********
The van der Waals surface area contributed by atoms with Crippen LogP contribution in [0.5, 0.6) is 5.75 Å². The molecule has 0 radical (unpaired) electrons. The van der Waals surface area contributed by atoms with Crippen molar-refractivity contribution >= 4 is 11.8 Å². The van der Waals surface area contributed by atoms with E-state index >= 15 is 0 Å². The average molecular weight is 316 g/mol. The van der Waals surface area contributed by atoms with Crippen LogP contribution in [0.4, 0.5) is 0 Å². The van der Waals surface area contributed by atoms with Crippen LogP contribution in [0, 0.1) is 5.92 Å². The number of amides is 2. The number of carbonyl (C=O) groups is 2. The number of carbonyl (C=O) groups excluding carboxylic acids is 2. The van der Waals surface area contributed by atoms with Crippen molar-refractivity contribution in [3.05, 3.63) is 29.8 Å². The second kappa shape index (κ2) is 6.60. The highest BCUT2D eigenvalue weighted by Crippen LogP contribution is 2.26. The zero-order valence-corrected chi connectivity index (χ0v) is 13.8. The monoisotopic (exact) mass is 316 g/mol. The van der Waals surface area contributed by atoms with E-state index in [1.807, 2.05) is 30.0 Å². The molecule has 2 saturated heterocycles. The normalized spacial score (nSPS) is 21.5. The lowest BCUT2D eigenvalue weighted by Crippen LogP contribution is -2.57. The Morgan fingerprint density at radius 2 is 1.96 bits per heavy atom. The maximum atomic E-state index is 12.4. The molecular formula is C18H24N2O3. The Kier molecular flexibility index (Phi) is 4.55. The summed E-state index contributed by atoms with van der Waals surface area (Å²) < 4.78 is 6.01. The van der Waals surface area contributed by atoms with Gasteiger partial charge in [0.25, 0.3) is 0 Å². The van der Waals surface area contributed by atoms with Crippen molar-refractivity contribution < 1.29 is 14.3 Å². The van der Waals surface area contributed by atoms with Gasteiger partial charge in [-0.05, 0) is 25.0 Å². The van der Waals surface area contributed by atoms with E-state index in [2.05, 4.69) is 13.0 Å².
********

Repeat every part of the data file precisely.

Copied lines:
The van der Waals surface area contributed by atoms with Crippen LogP contribution in [0.5, 0.6) is 5.75 Å². The molecule has 0 radical (unpaired) electrons. The van der Waals surface area contributed by atoms with Crippen molar-refractivity contribution >= 4 is 11.8 Å². The van der Waals surface area contributed by atoms with E-state index >= 15 is 0 Å². The average molecular weight is 316 g/mol. The van der Waals surface area contributed by atoms with Crippen LogP contribution in [0.4, 0.5) is 0 Å². The van der Waals surface area contributed by atoms with Crippen LogP contribution in [0, 0.1) is 5.92 Å². The number of amides is 2. The number of carbonyl (C=O) groups is 2. The number of carbonyl (C=O) groups excluding carboxylic acids is 2. The van der Waals surface area contributed by atoms with Crippen molar-refractivity contribution in [3.05, 3.63) is 29.8 Å². The second kappa shape index (κ2) is 6.60. The highest BCUT2D eigenvalue weighted by Crippen LogP contribution is 2.26. The zero-order valence-corrected chi connectivity index (χ0v) is 13.8. The monoisotopic (exact) mass is 316 g/mol. The van der Waals surface area contributed by atoms with E-state index in [1.807, 2.05) is 30.0 Å². The molecule has 2 saturated heterocycles. The normalized spacial score (nSPS) is 21.5. The lowest BCUT2D eigenvalue weighted by Crippen LogP contribution is -2.57. The Morgan fingerprint density at radius 2 is 1.96 bits per heavy atom. The maximum atomic E-state index is 12.4. The molecular formula is C18H24N2O3. The Kier molecular flexibility index (Phi) is 4.55. The summed E-state index contributed by atoms with van der Waals surface area (Å²) < 4.78 is 6.01. The van der Waals surface area contributed by atoms with Gasteiger partial charge in [0.25, 0.3) is 0 Å². The van der Waals surface area contributed by atoms with Crippen molar-refractivity contribution < 1.29 is 14.3 Å². The van der Waals surface area contributed by atoms with Gasteiger partial charge in [-0.05, 0) is 25.0 Å². The van der Waals surface area contributed by atoms with E-state index in [2.05, 4.69) is 13.0 Å².